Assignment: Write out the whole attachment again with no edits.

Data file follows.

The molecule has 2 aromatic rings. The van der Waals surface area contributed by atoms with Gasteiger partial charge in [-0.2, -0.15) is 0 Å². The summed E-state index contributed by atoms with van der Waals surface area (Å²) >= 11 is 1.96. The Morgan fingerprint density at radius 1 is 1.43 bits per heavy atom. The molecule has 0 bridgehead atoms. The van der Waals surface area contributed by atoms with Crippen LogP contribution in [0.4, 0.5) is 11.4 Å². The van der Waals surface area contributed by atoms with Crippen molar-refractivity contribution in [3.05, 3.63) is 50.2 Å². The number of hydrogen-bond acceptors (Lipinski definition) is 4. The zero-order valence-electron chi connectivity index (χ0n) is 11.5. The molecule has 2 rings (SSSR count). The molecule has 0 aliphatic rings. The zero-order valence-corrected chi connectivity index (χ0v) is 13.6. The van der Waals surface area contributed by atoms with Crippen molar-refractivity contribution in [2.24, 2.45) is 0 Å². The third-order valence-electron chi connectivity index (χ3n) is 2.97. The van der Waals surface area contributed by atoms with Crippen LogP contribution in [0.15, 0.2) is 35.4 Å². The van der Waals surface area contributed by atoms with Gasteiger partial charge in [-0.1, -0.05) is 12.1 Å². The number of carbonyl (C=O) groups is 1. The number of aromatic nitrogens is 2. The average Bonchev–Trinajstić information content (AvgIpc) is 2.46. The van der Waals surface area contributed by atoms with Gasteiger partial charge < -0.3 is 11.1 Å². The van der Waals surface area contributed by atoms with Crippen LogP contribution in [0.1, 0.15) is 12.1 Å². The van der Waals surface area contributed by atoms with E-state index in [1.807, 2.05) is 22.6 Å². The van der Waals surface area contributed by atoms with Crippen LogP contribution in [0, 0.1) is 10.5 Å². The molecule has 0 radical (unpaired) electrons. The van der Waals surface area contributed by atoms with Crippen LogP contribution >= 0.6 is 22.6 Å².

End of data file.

The molecule has 2 aromatic rings. The van der Waals surface area contributed by atoms with Gasteiger partial charge in [-0.2, -0.15) is 0 Å². The summed E-state index contributed by atoms with van der Waals surface area (Å²) >= 11 is 1.96. The Morgan fingerprint density at radius 1 is 1.43 bits per heavy atom. The molecule has 0 bridgehead atoms. The van der Waals surface area contributed by atoms with Crippen LogP contribution in [0.4, 0.5) is 11.4 Å². The van der Waals surface area contributed by atoms with Crippen molar-refractivity contribution in [3.05, 3.63) is 50.2 Å². The number of hydrogen-bond acceptors (Lipinski definition) is 4. The zero-order valence-electron chi connectivity index (χ0n) is 11.5. The molecule has 2 rings (SSSR count). The molecule has 0 aliphatic rings. The zero-order valence-corrected chi connectivity index (χ0v) is 13.6. The van der Waals surface area contributed by atoms with Crippen molar-refractivity contribution in [2.24, 2.45) is 0 Å². The third-order valence-electron chi connectivity index (χ3n) is 2.97. The van der Waals surface area contributed by atoms with Crippen LogP contribution in [0.15, 0.2) is 35.4 Å². The van der Waals surface area contributed by atoms with Gasteiger partial charge in [-0.1, -0.05) is 12.1 Å². The number of carbonyl (C=O) groups is 1. The number of aromatic nitrogens is 2. The average Bonchev–Trinajstić information content (AvgIpc) is 2.46. The van der Waals surface area contributed by atoms with Gasteiger partial charge < -0.3 is 11.1 Å². The van der Waals surface area contributed by atoms with Crippen LogP contribution in [0.1, 0.15) is 12.1 Å². The van der Waals surface area contributed by atoms with E-state index in [1.807, 2.05) is 22.6 Å². The van der Waals surface area contributed by atoms with Crippen LogP contribution in [0, 0.1) is 10.5 Å². The molecule has 0 radical (unpaired) electrons. The van der Waals surface area contributed by atoms with Crippen LogP contribution >= 0.6 is 22.6 Å².